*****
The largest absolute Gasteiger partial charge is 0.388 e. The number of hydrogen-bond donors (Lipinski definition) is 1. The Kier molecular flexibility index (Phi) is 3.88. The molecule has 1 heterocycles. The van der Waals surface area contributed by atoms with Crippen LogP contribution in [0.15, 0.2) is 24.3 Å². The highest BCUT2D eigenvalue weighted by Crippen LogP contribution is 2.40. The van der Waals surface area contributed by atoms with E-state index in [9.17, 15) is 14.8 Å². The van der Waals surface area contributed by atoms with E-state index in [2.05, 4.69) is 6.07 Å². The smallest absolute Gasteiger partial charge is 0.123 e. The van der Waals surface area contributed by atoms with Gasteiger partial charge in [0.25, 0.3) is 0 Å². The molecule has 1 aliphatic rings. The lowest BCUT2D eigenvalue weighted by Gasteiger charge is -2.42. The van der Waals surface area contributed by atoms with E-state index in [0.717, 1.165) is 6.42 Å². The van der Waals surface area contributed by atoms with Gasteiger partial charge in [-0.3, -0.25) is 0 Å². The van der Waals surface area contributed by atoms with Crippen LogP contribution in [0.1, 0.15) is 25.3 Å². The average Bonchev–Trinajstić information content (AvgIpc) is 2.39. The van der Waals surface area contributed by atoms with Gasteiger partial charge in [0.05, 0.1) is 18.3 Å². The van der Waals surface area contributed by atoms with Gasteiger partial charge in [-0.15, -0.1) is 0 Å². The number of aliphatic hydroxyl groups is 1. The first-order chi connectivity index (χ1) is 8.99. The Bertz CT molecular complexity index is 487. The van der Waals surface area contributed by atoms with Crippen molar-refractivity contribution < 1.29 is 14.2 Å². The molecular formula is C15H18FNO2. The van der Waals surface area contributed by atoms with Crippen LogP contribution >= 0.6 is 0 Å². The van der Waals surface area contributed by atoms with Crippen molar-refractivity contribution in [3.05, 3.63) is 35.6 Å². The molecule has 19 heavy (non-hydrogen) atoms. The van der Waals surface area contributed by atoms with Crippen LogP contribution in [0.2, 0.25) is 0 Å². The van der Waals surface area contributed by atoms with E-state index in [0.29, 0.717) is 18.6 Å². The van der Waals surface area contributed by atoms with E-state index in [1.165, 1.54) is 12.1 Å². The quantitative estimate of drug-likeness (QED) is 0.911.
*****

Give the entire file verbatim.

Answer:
The largest absolute Gasteiger partial charge is 0.388 e. The number of hydrogen-bond donors (Lipinski definition) is 1. The Kier molecular flexibility index (Phi) is 3.88. The molecule has 1 heterocycles. The van der Waals surface area contributed by atoms with Crippen LogP contribution in [0.15, 0.2) is 24.3 Å². The highest BCUT2D eigenvalue weighted by Crippen LogP contribution is 2.40. The van der Waals surface area contributed by atoms with E-state index in [9.17, 15) is 14.8 Å². The van der Waals surface area contributed by atoms with E-state index in [2.05, 4.69) is 6.07 Å². The smallest absolute Gasteiger partial charge is 0.123 e. The van der Waals surface area contributed by atoms with Gasteiger partial charge in [0.25, 0.3) is 0 Å². The molecule has 1 aliphatic rings. The lowest BCUT2D eigenvalue weighted by Gasteiger charge is -2.42. The van der Waals surface area contributed by atoms with E-state index in [0.717, 1.165) is 6.42 Å². The van der Waals surface area contributed by atoms with Gasteiger partial charge in [-0.3, -0.25) is 0 Å². The van der Waals surface area contributed by atoms with Crippen LogP contribution in [0.1, 0.15) is 25.3 Å². The average Bonchev–Trinajstić information content (AvgIpc) is 2.39. The van der Waals surface area contributed by atoms with Gasteiger partial charge in [0.05, 0.1) is 18.3 Å². The van der Waals surface area contributed by atoms with Gasteiger partial charge in [-0.15, -0.1) is 0 Å². The number of aliphatic hydroxyl groups is 1. The first-order chi connectivity index (χ1) is 8.99. The Bertz CT molecular complexity index is 487. The van der Waals surface area contributed by atoms with Crippen molar-refractivity contribution < 1.29 is 14.2 Å². The molecular formula is C15H18FNO2. The van der Waals surface area contributed by atoms with Crippen LogP contribution >= 0.6 is 0 Å². The van der Waals surface area contributed by atoms with Crippen molar-refractivity contribution in [3.05, 3.63) is 35.6 Å². The molecule has 19 heavy (non-hydrogen) atoms. The van der Waals surface area contributed by atoms with Crippen LogP contribution in [0.2, 0.25) is 0 Å². The van der Waals surface area contributed by atoms with E-state index in [0.29, 0.717) is 18.6 Å². The van der Waals surface area contributed by atoms with E-state index in [1.165, 1.54) is 12.1 Å². The quantitative estimate of drug-likeness (QED) is 0.911.